small girl was walking animatedly, with her hands tucked firmly inside
her father's and shouting with glee at the sight of almost everything.
It was an early April morning, the sun barely peeked over the eastern
horizon but the little girl already felt its rays burning down her
neckline. But that was not going to stop them.
walk from Ramna, passing through the university and joining
the merry makers on the street, and her first Boishakhi mela
on the grounds of Bangla Academy was not like anything she had experienced.
This was her first time, the colours, the sounds; the smells were
all too intoxicating for her.
thrills and pleasures for this tot was plenty, riding the nagordola
over and over again till her head became giddy, picking on that fluorescent
pink cotton candy, was a treat of a lifetime. The joy multiplied by
the seconds for her as she discovered new delights at every step on
the fair ground. The terracotta pots and pans, those lovely painted
replicas of fruits and vegetables, those sugar treats in white and
saffron yellow, that first taste of street food, the aam bhorta
and that tinkling sound of her glass bangles-red yellow, blue, green.
The father obviously indulging his daughter to her heart's fills.
The experience was forever etched in her memory and till today come
Boishakh, her heart wells up with anticipation of joy and
that was my first mela experience and for that single moment
in my youth, I could live over and over again.
things have changed since that day. For one thing, I grew up. I learnt
to be critical of simple pleasures of life, became scared of bombs
and of traffic jams, and above all my father is no longer there to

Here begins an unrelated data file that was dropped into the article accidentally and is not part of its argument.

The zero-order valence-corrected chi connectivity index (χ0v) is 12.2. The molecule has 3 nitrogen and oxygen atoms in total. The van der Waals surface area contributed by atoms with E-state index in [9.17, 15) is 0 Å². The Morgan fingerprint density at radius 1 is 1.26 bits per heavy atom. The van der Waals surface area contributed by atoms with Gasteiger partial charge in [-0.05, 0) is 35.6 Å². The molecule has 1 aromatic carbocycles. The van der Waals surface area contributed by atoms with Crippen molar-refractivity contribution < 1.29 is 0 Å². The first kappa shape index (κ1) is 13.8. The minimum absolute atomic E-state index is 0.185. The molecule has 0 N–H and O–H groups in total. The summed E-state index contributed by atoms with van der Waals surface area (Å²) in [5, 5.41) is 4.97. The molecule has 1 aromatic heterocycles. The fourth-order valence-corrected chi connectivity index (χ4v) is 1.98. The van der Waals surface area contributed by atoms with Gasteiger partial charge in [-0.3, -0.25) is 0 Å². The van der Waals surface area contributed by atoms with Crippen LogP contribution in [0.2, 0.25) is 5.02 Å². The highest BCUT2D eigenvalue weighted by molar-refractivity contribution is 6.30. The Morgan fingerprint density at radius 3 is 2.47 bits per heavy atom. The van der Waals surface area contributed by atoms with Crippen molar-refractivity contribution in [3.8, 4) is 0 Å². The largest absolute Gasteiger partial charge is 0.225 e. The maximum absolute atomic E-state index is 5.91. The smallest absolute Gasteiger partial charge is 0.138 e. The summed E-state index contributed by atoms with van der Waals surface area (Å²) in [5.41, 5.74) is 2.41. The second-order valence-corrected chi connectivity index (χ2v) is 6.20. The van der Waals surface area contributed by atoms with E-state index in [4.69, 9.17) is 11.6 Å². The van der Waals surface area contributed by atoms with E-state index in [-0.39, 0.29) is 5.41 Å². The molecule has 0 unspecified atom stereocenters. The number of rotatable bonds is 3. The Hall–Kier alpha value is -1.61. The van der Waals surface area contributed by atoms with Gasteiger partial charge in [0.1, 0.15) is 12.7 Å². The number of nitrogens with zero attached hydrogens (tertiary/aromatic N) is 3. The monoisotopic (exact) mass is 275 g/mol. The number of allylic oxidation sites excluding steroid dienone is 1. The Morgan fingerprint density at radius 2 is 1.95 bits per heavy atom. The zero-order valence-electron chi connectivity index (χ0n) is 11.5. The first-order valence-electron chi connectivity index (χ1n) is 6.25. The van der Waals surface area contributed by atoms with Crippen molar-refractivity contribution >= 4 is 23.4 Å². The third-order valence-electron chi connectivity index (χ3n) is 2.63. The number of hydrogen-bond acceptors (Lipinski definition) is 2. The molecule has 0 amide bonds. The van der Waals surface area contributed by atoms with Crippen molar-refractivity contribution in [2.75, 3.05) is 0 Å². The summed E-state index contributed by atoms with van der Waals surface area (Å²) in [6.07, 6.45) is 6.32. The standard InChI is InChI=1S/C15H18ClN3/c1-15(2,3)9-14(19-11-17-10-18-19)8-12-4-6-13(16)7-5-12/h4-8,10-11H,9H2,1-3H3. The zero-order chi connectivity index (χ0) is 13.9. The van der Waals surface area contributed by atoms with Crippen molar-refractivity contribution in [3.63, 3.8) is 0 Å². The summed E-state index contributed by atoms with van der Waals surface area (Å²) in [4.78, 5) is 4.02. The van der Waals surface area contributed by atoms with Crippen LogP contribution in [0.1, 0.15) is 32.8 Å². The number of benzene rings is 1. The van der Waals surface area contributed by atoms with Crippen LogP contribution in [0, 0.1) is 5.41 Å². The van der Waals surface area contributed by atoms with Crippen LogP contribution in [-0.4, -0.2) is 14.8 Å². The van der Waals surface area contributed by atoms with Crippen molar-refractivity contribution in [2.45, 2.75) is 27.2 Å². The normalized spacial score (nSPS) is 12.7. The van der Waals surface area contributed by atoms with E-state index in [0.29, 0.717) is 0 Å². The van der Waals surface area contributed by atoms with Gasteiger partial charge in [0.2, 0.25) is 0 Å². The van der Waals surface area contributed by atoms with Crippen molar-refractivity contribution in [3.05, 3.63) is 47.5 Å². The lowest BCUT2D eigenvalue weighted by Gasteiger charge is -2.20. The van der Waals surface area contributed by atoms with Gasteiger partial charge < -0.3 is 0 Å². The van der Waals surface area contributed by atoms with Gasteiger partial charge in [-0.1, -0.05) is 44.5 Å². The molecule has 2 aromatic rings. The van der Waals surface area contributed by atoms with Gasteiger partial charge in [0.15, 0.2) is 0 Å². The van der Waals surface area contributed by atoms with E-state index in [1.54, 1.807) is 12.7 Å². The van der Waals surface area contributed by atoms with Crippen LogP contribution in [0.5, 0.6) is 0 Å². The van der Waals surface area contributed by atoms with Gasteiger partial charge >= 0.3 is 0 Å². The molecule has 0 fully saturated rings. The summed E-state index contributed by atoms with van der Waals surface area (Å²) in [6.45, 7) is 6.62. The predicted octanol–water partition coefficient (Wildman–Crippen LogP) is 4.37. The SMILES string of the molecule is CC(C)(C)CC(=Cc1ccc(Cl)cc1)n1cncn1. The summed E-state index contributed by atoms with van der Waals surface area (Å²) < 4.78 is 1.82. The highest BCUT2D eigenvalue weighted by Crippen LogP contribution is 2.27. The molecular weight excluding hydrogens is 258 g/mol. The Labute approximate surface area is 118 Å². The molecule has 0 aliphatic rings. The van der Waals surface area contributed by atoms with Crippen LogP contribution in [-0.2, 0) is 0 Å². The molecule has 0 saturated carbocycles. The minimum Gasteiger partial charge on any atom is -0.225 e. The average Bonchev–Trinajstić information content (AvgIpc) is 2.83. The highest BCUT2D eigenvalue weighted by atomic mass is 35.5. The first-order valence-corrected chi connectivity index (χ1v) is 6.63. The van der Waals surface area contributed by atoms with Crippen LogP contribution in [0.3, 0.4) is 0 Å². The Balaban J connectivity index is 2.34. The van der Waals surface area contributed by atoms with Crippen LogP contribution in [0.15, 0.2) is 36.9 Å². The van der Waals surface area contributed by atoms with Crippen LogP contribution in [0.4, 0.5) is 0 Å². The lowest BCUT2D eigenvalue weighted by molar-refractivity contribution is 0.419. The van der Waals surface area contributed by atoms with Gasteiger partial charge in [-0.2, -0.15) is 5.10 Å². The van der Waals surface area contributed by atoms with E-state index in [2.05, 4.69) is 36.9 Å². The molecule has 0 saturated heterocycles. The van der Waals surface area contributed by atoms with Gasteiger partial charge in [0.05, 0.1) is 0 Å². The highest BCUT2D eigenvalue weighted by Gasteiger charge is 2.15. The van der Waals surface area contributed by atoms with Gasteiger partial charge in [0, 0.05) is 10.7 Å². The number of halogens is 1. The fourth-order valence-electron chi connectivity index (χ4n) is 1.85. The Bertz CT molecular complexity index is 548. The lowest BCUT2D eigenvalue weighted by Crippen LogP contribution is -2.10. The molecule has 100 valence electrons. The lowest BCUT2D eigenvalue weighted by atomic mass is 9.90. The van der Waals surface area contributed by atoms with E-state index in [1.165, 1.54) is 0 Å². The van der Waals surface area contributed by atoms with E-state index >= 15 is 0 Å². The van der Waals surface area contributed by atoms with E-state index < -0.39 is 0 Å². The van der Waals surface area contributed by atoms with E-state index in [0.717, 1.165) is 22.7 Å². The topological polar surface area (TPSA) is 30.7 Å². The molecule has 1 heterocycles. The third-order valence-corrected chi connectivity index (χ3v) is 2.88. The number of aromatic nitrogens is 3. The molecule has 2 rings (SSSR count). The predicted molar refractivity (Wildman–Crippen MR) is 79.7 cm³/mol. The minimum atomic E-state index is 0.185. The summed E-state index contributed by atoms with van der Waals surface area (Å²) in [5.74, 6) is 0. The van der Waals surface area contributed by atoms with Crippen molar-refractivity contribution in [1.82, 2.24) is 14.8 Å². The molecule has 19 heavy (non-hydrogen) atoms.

share this day with me anymore. The meaning of fun changed-forever.
the flavour of the mela itself changed, the mood and the
ambience, it all became pathetically commercialized, organized to
some extent. Then again many a times the mela didn't take
place at all, and the venue changed. The media attention to the Fine
Arts colourful rally, the eternal Ramna Botomul gathering
that welcomes the New Year, actually overshadowed the Boishakhi
mela to great extent.
somehow I have always related melas with Boishakh
and so has my daughter; the only difference is that she looks forward
to the one her school arranges every year while I wait for the one
on the street.
can see the same craving for fun, the same anticipation in her when
she dresses in red and white shalwar kameez or sari and stuffs her
tiny purse with token money and walks right into the school premise
hand in hand with a friend. The same elated, happy face after riding
the nagordola, the same dizzy feeling, the same glass bangles,
the same toys; she is also a true Bangali learning to appreciate
her culture. No matter what medium she is studying in or what computer
games or cartoons or books are her favourites, she is aware of her
roots, her motherland and I am proud because of that.
don't want her young impressionable mind to be muddled up with thoughts
like ‘this is not part of my culture or there is no difference
between religion and culture'. I believe culture is the calling
of the soil; it is describing your land, your colour, your mind to
others, while your religion is your faith, your conviction. Just for
the sake of it, think whether a Christian Bangladeshi is the same
as that of an American, doesn't he use his fingers when he sits to
enjoy his rice and fish curry, or does he use forks? A Muslim of Bangladesh
is not doing what Muslims of Malaysia or Turkey are doing; we wear
saris to work while they wear suits. Our faith is the same not our
every country they have their own way of celebrating their new year,
of celebrating their carnivals and festivals. Pohela Boishakh
with all its vivacity and flavour has been part of our history for
hundreds of years. Interestingly it was the time of Muslim Mughal
king Akbar when celebration of the Bangla New Year began. And this
celebration had nothing to do with religion but with new rice plantation.
my knowledge, on April 14 or 15, Sri Lanka, Vietnam and Cambodia and
some other rice-cultivating nations also celebrate the New Year.
will not disown this merrymaking and celebration for no good reason
at all. I will offer my Fajr prayers and hit the bandwagon
for I remain equally animated this Boishakh as I was way
back in time and so is my daughter, we know our faith and our culture
and we are true to both.
Raffat Binte Rashid
Photo: Star Archive